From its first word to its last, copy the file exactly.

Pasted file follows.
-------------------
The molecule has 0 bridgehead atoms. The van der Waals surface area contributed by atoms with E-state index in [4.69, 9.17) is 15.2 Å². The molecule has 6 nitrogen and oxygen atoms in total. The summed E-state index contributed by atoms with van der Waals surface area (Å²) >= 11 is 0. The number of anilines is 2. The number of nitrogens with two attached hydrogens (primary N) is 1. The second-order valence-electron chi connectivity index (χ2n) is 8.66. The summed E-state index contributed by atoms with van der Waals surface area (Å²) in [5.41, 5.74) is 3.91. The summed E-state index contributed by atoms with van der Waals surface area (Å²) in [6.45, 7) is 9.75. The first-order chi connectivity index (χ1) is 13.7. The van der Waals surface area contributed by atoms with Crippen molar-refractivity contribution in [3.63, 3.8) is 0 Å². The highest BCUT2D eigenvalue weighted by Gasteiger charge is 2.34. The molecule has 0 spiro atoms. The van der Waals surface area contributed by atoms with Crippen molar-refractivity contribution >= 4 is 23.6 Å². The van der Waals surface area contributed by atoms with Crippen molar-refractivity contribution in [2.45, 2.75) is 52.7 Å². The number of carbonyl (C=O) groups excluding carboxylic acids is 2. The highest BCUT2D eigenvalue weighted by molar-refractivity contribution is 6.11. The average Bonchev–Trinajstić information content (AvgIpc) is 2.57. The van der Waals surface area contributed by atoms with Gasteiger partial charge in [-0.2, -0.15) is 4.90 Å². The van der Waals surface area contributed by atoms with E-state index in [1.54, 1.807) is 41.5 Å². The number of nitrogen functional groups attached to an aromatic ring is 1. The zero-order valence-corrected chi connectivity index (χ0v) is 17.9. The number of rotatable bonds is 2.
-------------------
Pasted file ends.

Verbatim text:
The molecule has 0 bridgehead atoms. The van der Waals surface area contributed by atoms with E-state index in [4.69, 9.17) is 15.2 Å². The molecule has 6 nitrogen and oxygen atoms in total. The summed E-state index contributed by atoms with van der Waals surface area (Å²) >= 11 is 0. The number of anilines is 2. The number of nitrogens with two attached hydrogens (primary N) is 1. The second-order valence-electron chi connectivity index (χ2n) is 8.66. The summed E-state index contributed by atoms with van der Waals surface area (Å²) in [5.41, 5.74) is 3.91. The summed E-state index contributed by atoms with van der Waals surface area (Å²) in [6.45, 7) is 9.75. The first-order chi connectivity index (χ1) is 13.7. The van der Waals surface area contributed by atoms with Crippen molar-refractivity contribution in [3.63, 3.8) is 0 Å². The highest BCUT2D eigenvalue weighted by Gasteiger charge is 2.34. The molecule has 0 spiro atoms. The van der Waals surface area contributed by atoms with Crippen molar-refractivity contribution >= 4 is 23.6 Å². The van der Waals surface area contributed by atoms with Crippen molar-refractivity contribution in [2.45, 2.75) is 52.7 Å². The number of carbonyl (C=O) groups excluding carboxylic acids is 2. The highest BCUT2D eigenvalue weighted by molar-refractivity contribution is 6.11. The average Bonchev–Trinajstić information content (AvgIpc) is 2.57. The van der Waals surface area contributed by atoms with Gasteiger partial charge in [-0.2, -0.15) is 4.90 Å². The van der Waals surface area contributed by atoms with E-state index in [1.54, 1.807) is 41.5 Å². The number of nitrogen functional groups attached to an aromatic ring is 1. The zero-order valence-corrected chi connectivity index (χ0v) is 17.9. The number of rotatable bonds is 2.